What’s the latest with The Brain Train between Athens, Atlanta, and Macon Georgia?

Atlanta has been talking for a while now about the Brain Train – the anticipated commuter rail line that would run in between universities in Athens and Atlanta and down to Macon (the website is under construction, but you can still view it by clicking the Brain Train link). The Georgia Department of Transportation (GDOT) in conjunction with the Georgia Rail Passenger Authority (GRPA) have studied utilizing the 70-mile stretch of existing CSX heavy rail line for the project, which could potentially provide huge relief to Atlanta’s commuter culture.

I was shocked when I found out that one (or more) of my brother’s professors at the University of Georgia lived in Atlanta and commuted to Athens every day. What?!?! So the Brain Train could afford people the opportunity to live anywhere from Atlanta to Athens (and Macon) and conveniently travel to work along the train line. Not to mention alleviating some of the insane game day traffic that happens during UGA football season!

Map of the proposed stops along the Georgia Brain Train

Map of the proposed stops along the Georgia Brain Train

So what is the latest status of the Brain Train? Is it actually happening? Last year, the Georgia House passed HR 1631 stating that “the members of the Georgia Transportation Board are urged to help ensure that the existing plans for the Macon to Atlanta to Athens commuter rail lines are implemented with urgency.” In March 2007, they unanimously passed SR 263, urging Congress “to provide funding for the engineering, construction, land acquisition, and other necessary costs for commuter rail connecting Athens to Atlanta.” Wikipedia reports in it’s Brain Train entry (which has some good info) that in June 2008, Governor Sonny Perdue backed the Atlanta to Lovejoy section of the rail (ironic, since most of Atlanta’s traffic congestion seems to come from the north), but other than that, I haven’t come across a great deal of updated information on the project. Does anyone have more updated info?

This is one of the first public transportation projects that would have a direct impact on my life as the Brain Train would literally run through my back yard. I live on the CSX rail line and thought at first that the Brain Train would eventually replace the CSX heavy rail line until I talked to one of my neighbors. She said that no, the plan would be to build a parallel track for the commuter rail since this CSX line is one of the most active in the southeast. And since the other side of the tracks from my house is Burnt Fork Creek, that would mean the rail line would take over part of my yard. Luckily, I have a fairly large yard and would love to see action taken to relieve Atlanta’s traffic problems. Plus, it could be an added benefit to live along a commuter rail line (although right now, there’s not a projected stop close to my house).

The current CSX track that is the path for the future Georgia Brain Train. To the right is Burnt Fork Creek, so the parallel commuter rail would be built on the lefthand side (where I could wave to the riders from my living room).

The current CSX track that is the path for the future Georgia Brain Train. To the right is Burnt Fork Creek, so the parallel commuter rail would be built on the lefthand side (where I could wave to the riders from my living room).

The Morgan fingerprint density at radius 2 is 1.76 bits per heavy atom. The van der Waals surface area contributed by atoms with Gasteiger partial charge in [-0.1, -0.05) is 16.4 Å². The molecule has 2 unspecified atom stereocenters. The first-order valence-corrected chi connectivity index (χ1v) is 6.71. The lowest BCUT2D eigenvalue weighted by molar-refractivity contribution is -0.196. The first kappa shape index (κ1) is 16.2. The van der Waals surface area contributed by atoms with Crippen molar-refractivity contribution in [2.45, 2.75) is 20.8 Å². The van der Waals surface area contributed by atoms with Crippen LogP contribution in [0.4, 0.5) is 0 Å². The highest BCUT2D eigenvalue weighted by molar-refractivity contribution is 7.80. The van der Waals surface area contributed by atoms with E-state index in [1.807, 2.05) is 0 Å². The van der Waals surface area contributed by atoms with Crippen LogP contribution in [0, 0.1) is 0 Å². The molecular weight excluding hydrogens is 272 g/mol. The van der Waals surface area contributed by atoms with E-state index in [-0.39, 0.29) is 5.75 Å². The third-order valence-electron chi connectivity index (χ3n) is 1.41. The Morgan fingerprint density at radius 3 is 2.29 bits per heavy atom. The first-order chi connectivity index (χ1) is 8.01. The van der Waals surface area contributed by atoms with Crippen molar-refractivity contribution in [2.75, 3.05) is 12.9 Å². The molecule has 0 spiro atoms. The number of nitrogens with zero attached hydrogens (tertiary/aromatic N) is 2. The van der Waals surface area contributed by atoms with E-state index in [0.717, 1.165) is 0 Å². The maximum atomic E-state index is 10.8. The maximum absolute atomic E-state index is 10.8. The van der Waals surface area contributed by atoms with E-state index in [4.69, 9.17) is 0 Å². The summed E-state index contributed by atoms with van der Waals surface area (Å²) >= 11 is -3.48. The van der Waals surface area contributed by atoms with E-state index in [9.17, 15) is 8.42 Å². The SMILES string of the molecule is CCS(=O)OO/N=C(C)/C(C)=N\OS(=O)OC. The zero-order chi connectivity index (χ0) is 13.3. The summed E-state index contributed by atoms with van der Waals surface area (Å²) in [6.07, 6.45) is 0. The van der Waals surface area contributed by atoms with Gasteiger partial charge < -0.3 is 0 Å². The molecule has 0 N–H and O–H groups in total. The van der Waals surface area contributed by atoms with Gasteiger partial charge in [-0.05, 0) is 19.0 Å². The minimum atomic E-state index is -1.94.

Click here for a presentation from the Georgia Brain Train with photos and facts! (not sure what date it was published)

Some Brain Train facts and tidbits (courtesy of Wikipedia and ATL Trail + Rail blog):

  • The rail line is estimated to divert 1.8 million drivers from Georgia highways by 2025
  • As many as 8,000 individuals or more could conceivably ride the train every day
  • Potentially 5,300 cars daily could be removed from already overtaxed roadways during peak travel times
  • AAA estimates the cost of operating an automobile on a one-way trip between Athens and Atlanta (70 miles x 52.2 cents per mile) at $36.54. The cost of a one-way ticket on the Brain Train is estimated between $8.30 and $10.40.
  • Federal studies have shown that commuter rail is 25 times safer than driving
  • For every one percent of transportation shifted from the automobile to public transit, regional income increases by $2.9 million and creates 226 jobs (Miller, Robinson & Lahr, 1999).
  • Commuter rail service in the Athens-Atlanta-Macon corridor further removes more than 5.4 million annual automobile trips, and connects six commercial airports and more than a dozen colleges, schools and research centers.
View of Burnt Fork Creek as it flows south along the western side of the proposed Brain Train route

View of Burnt Fork Creek as it flows south into Mason Mill Park and Melton Park in Decatur, along the western side of the proposed Brain Train route

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Comments
3 Responses to “What’s the latest with The Brain Train between Athens, Atlanta, and Macon Georgia?”
  1. WhiskAwayNic says:

    Wow, that is so exciting! With all the transportation woes for Marta and Atlanta, I can’t believe this is actually getting support!

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  1. […] can read my previous blog about the Brain Train here, which would be the line from Athens to Atlanta and then from Atlanta to Macon. Possibly […]

  2. […] is a CSX train conductor for the rail line that runs directly behind my house (home to the future Brain Train? we’ll […]



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